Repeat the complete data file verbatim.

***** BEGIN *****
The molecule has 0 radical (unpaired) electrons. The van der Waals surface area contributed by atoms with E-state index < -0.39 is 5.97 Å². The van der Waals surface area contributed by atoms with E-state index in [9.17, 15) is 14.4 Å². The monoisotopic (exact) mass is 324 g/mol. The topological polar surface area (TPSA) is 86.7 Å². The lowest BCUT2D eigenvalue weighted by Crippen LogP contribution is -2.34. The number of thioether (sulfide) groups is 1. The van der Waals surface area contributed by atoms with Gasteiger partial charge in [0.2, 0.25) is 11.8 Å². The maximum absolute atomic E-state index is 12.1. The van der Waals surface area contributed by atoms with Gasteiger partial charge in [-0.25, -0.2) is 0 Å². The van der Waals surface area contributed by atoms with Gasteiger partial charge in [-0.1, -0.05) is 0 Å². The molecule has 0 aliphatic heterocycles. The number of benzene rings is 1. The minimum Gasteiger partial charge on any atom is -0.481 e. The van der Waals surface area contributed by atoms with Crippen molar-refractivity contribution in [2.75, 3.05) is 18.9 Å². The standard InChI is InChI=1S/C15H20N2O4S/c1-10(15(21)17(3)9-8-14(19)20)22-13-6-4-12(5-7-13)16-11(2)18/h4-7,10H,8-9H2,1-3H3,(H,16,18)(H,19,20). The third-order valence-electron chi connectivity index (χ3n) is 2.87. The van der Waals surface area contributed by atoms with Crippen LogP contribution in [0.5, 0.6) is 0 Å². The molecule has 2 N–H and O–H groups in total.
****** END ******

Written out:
The molecule has 0 radical (unpaired) electrons. The van der Waals surface area contributed by atoms with E-state index < -0.39 is 5.97 Å². The van der Waals surface area contributed by atoms with E-state index in [9.17, 15) is 14.4 Å². The monoisotopic (exact) mass is 324 g/mol. The topological polar surface area (TPSA) is 86.7 Å². The lowest BCUT2D eigenvalue weighted by Crippen LogP contribution is -2.34. The number of thioether (sulfide) groups is 1. The van der Waals surface area contributed by atoms with Gasteiger partial charge in [0.2, 0.25) is 11.8 Å². The maximum absolute atomic E-state index is 12.1. The van der Waals surface area contributed by atoms with Gasteiger partial charge in [-0.25, -0.2) is 0 Å². The van der Waals surface area contributed by atoms with Gasteiger partial charge in [-0.1, -0.05) is 0 Å². The molecule has 0 aliphatic heterocycles. The number of benzene rings is 1. The minimum Gasteiger partial charge on any atom is -0.481 e. The van der Waals surface area contributed by atoms with Crippen molar-refractivity contribution in [2.75, 3.05) is 18.9 Å². The standard InChI is InChI=1S/C15H20N2O4S/c1-10(15(21)17(3)9-8-14(19)20)22-13-6-4-12(5-7-13)16-11(2)18/h4-7,10H,8-9H2,1-3H3,(H,16,18)(H,19,20). The third-order valence-electron chi connectivity index (χ3n) is 2.87. The van der Waals surface area contributed by atoms with Crippen LogP contribution in [0.5, 0.6) is 0 Å². The molecule has 2 N–H and O–H groups in total.